Archaeological evidence of the dentistry of antiquity suggests that treatment included medical methods of combating dental affections, mechanical means of treatment such as retentive prosthesis and the art of applying artificial substitutes for lost dental structures.

Dental History: It is believed that the oldest civilization that knew something of dentistry was Egypt. The earliest indication of such knowledge is found in the Edwin Smith Surgical Papyrus. It contains detailed directions for the treatment of wounds about the mouth, but no mention is made of restoring lost teeth resulting from these injuries. The hard tissues of the mouth were in general considered untreatable. In closing his discussion on this topic one ancient Egyptian surgeon advises: "One having a fracture of the mandible over which a wound has been inflicted and he has fever from it, it is an ailment not to be treated".

Proving prehistoric man’s ingenuity, researchers have found that dental drilling dates back 9,000 years. Primitive dentists drilled nearly perfect holes into teeth of live patients between 5500 and 7000 B.C. Researchers recently carbon-dated at least nine skulls with 11 drill holes found in a grave-yard in Pakistan. This means dentistry is at least 4,000 yrs older than first thought.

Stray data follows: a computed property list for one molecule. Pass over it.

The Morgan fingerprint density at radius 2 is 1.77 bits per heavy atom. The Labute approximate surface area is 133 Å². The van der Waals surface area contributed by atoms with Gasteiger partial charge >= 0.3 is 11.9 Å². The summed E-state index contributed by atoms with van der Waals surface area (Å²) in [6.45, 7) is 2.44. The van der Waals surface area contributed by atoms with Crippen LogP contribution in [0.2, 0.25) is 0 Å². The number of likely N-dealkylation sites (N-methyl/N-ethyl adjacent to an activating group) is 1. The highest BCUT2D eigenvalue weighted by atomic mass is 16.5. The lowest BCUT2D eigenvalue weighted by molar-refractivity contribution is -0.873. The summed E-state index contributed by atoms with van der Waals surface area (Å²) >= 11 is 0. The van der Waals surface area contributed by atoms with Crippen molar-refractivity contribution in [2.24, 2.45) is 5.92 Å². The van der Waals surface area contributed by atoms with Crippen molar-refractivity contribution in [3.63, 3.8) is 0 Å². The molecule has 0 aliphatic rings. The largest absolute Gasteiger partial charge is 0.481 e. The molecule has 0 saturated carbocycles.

Researchers figured that a small bow was used to drive the flint drill tips into patients’ teeth. Flint drill heads were found on site. This dental drilling probably evolved from intricate ornamental bead drilling.

The drilled teeth found in the graveyard were hard-to-reach molars. Although it is speculated that the drilling could have been decorative or to release “evil spirits” more than fighting tooth decay, the hard-to-see locations of the drilled teeth in jaws seem to rule out drilling for decorative purposes. No sign of fillings were found.